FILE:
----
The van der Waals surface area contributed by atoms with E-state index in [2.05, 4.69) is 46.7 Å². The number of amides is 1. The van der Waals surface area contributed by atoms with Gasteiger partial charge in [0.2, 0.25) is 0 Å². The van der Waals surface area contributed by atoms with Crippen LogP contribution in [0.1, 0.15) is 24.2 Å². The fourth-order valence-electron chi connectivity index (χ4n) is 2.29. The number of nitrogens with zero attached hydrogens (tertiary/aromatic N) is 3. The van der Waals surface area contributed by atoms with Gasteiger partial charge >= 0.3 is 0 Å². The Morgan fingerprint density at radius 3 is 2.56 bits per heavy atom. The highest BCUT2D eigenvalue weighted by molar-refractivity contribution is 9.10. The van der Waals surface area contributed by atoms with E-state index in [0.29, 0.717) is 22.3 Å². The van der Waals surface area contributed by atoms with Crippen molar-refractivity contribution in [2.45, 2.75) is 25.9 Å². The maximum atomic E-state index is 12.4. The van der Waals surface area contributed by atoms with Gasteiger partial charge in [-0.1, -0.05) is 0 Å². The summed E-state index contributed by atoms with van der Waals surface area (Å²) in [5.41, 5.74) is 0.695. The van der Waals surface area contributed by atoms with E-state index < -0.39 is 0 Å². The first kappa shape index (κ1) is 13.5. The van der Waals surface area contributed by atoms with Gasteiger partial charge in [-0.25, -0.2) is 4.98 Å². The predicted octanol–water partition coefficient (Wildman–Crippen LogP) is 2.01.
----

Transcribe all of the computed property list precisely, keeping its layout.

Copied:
The van der Waals surface area contributed by atoms with E-state index in [2.05, 4.69) is 46.7 Å². The number of amides is 1. The van der Waals surface area contributed by atoms with Gasteiger partial charge in [0.2, 0.25) is 0 Å². The van der Waals surface area contributed by atoms with Crippen LogP contribution in [0.1, 0.15) is 24.2 Å². The fourth-order valence-electron chi connectivity index (χ4n) is 2.29. The number of nitrogens with zero attached hydrogens (tertiary/aromatic N) is 3. The van der Waals surface area contributed by atoms with Gasteiger partial charge >= 0.3 is 0 Å². The Morgan fingerprint density at radius 3 is 2.56 bits per heavy atom. The highest BCUT2D eigenvalue weighted by molar-refractivity contribution is 9.10. The van der Waals surface area contributed by atoms with E-state index in [0.29, 0.717) is 22.3 Å². The van der Waals surface area contributed by atoms with Crippen molar-refractivity contribution in [2.45, 2.75) is 25.9 Å². The maximum atomic E-state index is 12.4. The van der Waals surface area contributed by atoms with Gasteiger partial charge in [-0.1, -0.05) is 0 Å². The summed E-state index contributed by atoms with van der Waals surface area (Å²) in [5.41, 5.74) is 0.695. The van der Waals surface area contributed by atoms with E-state index < -0.39 is 0 Å². The first kappa shape index (κ1) is 13.5. The van der Waals surface area contributed by atoms with Gasteiger partial charge in [-0.25, -0.2) is 4.98 Å². The predicted octanol–water partition coefficient (Wildman–Crippen LogP) is 2.01.